Fly the plane first. Control the plane first and always. When the going gets tough and the student, alone in the plane for the first or second time, gets stressed or task-saturated, he or she may revert to old driving habits and earnestly try to "steer" the plane back to the centerline by turning the yoke or pushing the stick. Constantly remind the student to watch out for this and remember to use their feet.

High-Wing CrosswindTakeoff
 

3. Have you ever heard the following statement? "But I am putting in right rudder, and it just isn't working!" You push the rudder in another inch and a half for them and say, "See, you just needed some more." This is a form of resignation on the student's part. They push the rudder in more than they ever have and it doesn't keep the plane from steadily drifting toward the edge of the runway, so they just give up. Remind the students that they will always have enough control authority if they fly the plane within the established limits and to do whatever it takes until they see the correct result. Ensure they know how to use ailerons properly when they are needed, and watch closely to pick up on any misuse in training before it becomes a habit.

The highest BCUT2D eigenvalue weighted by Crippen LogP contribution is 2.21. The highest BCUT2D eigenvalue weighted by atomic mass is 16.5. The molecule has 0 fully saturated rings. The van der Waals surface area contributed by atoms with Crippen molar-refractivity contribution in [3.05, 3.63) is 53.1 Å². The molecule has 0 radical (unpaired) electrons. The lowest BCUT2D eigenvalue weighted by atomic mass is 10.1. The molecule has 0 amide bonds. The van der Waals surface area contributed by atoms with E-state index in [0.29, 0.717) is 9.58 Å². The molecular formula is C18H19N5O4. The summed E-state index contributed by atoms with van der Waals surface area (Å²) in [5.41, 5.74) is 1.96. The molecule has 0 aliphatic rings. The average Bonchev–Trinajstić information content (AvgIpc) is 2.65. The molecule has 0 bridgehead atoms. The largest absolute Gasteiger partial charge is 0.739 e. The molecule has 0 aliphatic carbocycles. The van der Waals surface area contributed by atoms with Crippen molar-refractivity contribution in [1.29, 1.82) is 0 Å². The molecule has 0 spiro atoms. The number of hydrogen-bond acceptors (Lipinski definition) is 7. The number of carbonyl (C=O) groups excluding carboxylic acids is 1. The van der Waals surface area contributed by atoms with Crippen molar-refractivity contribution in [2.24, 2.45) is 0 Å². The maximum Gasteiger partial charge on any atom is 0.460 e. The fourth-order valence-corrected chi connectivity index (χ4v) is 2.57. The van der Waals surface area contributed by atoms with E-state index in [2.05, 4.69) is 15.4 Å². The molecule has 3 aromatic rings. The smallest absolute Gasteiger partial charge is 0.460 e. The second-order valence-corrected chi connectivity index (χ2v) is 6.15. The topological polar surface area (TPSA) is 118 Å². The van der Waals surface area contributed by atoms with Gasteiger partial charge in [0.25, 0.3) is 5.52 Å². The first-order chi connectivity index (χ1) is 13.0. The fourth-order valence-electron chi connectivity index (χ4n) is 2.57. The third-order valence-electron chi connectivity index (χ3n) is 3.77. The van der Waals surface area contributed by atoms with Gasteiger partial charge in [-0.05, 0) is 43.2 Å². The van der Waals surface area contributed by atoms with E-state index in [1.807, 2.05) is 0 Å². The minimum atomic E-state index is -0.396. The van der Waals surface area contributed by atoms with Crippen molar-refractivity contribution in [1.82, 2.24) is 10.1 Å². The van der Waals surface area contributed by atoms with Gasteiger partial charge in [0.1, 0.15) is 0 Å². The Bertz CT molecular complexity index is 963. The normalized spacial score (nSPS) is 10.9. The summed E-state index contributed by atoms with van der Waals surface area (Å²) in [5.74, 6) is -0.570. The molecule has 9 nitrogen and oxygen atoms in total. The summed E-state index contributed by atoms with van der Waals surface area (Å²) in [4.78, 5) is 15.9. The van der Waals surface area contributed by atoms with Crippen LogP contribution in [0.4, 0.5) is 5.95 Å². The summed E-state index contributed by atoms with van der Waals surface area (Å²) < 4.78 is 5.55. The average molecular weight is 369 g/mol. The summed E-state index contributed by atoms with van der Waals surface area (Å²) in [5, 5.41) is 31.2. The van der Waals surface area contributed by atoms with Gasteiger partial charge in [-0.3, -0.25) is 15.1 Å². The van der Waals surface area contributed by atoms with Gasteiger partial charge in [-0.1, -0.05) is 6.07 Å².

4. Accept nothing less than having the plane on the centerline throughout every takeoff and every climbout until turning on course or into the pattern. Teach them to establish alignment with the runway immediately upon turning final and to hold that alignment all the way to touchdown. Do not accept diagonal approaches to the runway! Reward proper runway alignment frequently with positive praise to solidify the habit. The nosewheel should not venture from the centerline more than a few inches until it becomes locked on to the yellow taxi line that is followed off of the runway, and then likewise it should, from then on, stay glued to the taxi line. By insisting on precision in this way, we will not shortchange our students and we will ensure they develop the ability to perceive when they are where they should be -- on the centerline!


About the author...

Brett Justus is an FAA Gold Seal flight instructor with instrument and multi-engine CFI ratings who has given over 1000 hours of dual instruction.